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An Answer to a Question About Sexual Abstinence During Fasting Periods

Webmaster Note: This letter was in response to a clergyman who wrote Archbishop Chrysostomos to solicit his comments about those Orthodox who dismiss this tradition or who demand proof from Holy Tradition that this practice is required of the faithful.

Dear Father _________:


...Scripture establishes well the practice of fasting from the flesh (both in the Old and New Testaments). So do the ancient texts of the Church. If these people who question abstinence would read the lives of the Saints and the Fathers, they would understand that, in challenging us for adhering to the Faith, they show their own utter lack of understanding of what they claim to believe. How can anyone have the gall to challenge Church customs without reading such basic discourses as those by St. John Chrysostomos, who, in his "On Virginity," clearly states that married couples should abstain from marital relations when fasting? In times past, a simple, uneducated village Priest would have been as familiar with this advice from one of the Great Hierarchs of the Church as he would have been with St. Paul’s statements on the subject in his First Epistle to the Church in Corinth or the similar words of the Prophet Joel. And one would be hard-pressed to argue that the witness of St. John Chrysostomos is somehow not ancient.

Since they have also rejected our argument about the inspired and sacred nature of the Holy Canons, many modernists also ignore the canonical witness of Orthodoxy (when they are not using it in a legalistic way to justify their deviation from Holy Tradition). Hence, while it may be of little use in confronting those who war with Orthodoxy in the name of the Faith, you should note the canonical data in support of the ancient practice of fasting from the flesh: the commentary and notes on the sixty-ninth Apostolic Canon, which contain very enlightening and informative statements about fasting in general; the thirteenth Canon of St. Timothy, which, addressing fasting from the flesh on Saturday and Sunday, dates to the fourth century; regarding the clergy in particular, the commentary and notes to the thirteenth canon of the Sixth Œcumenical Synod; and any of the major canonical commentaries (such as those of Balsamon) that anyone daring to criticize the Church should at least have read thoroughly and carefully.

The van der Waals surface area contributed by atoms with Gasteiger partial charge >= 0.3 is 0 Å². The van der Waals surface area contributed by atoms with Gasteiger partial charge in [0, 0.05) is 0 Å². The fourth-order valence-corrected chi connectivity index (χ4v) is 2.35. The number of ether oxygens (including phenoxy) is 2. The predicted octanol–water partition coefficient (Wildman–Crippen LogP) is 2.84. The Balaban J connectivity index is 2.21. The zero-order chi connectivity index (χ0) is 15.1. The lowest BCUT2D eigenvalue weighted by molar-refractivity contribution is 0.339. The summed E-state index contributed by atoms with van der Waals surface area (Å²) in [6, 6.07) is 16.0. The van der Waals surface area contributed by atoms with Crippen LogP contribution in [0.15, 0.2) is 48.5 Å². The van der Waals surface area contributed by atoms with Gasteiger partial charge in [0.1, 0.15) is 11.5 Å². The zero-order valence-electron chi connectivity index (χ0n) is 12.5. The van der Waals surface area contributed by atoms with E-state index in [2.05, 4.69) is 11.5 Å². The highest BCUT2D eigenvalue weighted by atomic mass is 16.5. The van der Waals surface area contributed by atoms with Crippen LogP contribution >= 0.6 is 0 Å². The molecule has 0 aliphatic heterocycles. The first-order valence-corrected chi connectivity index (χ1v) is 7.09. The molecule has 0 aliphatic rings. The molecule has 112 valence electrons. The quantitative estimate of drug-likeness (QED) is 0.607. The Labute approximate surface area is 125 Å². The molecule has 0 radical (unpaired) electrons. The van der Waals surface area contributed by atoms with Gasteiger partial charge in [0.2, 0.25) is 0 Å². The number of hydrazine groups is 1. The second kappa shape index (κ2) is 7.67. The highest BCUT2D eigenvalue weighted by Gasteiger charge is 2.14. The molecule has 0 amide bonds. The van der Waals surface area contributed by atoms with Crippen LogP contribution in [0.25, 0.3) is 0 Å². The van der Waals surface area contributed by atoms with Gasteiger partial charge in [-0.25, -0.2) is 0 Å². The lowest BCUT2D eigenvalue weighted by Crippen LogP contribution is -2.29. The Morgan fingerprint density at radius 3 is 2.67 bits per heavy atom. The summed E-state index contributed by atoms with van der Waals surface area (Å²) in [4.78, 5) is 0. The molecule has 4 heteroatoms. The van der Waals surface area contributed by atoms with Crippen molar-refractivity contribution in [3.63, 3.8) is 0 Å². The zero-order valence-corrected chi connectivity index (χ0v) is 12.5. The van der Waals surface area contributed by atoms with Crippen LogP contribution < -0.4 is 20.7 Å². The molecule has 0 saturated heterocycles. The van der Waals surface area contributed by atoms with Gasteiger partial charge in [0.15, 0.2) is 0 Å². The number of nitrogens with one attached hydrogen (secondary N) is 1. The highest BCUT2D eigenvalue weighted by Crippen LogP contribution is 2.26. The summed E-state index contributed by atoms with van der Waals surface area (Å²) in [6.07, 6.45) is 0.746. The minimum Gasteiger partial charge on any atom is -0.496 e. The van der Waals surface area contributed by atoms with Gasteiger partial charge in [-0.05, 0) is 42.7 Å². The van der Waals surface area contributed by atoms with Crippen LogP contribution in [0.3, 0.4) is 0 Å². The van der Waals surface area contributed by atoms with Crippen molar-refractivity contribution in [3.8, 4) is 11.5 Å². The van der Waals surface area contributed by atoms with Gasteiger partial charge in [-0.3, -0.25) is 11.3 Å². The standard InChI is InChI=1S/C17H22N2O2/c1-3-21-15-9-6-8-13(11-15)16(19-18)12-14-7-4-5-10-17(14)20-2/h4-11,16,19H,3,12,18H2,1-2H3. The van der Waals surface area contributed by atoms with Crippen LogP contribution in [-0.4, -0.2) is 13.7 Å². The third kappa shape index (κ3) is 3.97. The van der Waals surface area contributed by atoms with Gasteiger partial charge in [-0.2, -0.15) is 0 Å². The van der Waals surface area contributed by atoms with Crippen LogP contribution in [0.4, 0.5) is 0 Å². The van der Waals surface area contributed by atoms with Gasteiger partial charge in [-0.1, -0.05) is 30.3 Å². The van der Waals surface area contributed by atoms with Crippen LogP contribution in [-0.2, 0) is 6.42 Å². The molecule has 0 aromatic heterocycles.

I might just say, from the standpoint of Church practice, to show how silly the contention over this matter truly is, that it stands to reason that the prohibition of marriages on Wednesday and Friday and during fasts is not unrelated to the issue of abstinence from the flesh by married couples. This point is so self-evident as to be embarrassing. As for those who cannot practice abstinence for short periods, this is often a sign of sexual maladjustment. Hence, one must admittedly consider this entire matter from the standpoint of pastoral considerations, too. Most modernists, in trying to remove the ascetic dimensions of the Faith, conveniently ignore the fact that we traditionalists are not legalists, but that our traditionalism stems from the pastorally-wise application of Church rules and regulations. This point is lost on those who wish, not to understand, but to abolish what has been handed down to us.

I ask for your prayers and remain, with brotherly and paternal affection,

The Least Among Monks,

Archbishop Chrysostomos